The literal translation of the Latin phrase ‘genius loci’ is ‘genius of space’.   Most landscape architects and landscape designers use an adapted and more manageable translation, ‘spirit of place’.

Niagara Falls in New York has genius loci.   So does the Anderson Gardens in Rockford, Illinois.   One is natural, the other is manmade, but both are deeply memorable.   It is those genuinely dramatic places that have genius loci.

I saw Niagara Falls over fifty years ago.   I saw Anderson Gardens as recently as two years ago.   Yet both are etched in my memory.   They have a distinguished spirit that will be forever with me.

While those are large scale examples, you can also get a great spirit of place in your own backyard.  I strive to create it in each project.   I want the experience to be memorable for my clients and more selfishly for me as well.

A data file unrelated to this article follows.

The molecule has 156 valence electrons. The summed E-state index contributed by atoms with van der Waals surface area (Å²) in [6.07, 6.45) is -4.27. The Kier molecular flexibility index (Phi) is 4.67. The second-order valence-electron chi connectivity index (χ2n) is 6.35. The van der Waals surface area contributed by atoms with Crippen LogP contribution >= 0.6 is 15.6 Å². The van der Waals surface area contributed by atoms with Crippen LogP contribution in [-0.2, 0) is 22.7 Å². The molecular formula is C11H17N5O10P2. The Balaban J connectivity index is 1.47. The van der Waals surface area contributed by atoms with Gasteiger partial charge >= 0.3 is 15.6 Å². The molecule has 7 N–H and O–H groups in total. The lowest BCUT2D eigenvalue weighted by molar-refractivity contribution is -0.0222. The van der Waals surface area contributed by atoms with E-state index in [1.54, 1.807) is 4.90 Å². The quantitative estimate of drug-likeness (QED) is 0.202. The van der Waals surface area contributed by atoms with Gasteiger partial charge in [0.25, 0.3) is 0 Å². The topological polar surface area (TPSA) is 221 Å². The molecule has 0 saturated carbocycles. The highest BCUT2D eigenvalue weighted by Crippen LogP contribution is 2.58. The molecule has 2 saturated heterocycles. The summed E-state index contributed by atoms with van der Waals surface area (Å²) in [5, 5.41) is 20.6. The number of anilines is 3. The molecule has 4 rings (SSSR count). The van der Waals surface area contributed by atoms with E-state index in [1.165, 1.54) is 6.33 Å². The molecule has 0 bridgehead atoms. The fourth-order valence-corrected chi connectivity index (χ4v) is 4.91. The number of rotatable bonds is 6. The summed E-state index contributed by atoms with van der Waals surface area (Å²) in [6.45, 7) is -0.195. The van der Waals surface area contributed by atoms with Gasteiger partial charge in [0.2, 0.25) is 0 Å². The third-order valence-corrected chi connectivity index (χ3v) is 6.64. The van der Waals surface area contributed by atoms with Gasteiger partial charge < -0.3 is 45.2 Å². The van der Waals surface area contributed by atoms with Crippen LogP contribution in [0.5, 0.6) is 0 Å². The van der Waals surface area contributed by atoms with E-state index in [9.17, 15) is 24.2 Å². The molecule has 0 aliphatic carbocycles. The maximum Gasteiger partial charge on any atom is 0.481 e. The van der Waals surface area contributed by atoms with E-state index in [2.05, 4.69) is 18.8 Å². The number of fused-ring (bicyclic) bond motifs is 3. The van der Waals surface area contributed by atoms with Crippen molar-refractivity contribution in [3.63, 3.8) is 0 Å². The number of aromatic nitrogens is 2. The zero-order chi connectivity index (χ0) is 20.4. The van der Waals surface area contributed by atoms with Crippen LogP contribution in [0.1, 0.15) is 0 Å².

There are an infinite number of ways that landscape architects and landscape designers achieve genius loci.   Yet, there is no formula for establishing it.

But there is a jumping off point.   It starts with a willing homeowner and an experienced landscape designer  who asks good questions.   I like to make sure that both my clients and I are effectively determining the project objectives.   Once we know the objective(s) it is a matter of me developing design solutions to meet those objectives.

An initial idea justifies design.   Then concepts are developed that are consistent with the idea and the objectives.   Then specific details are developed to amplify the concepts.   And then the space gets built.  And when it all pulls together in a magical way we may find ‘genius loci’.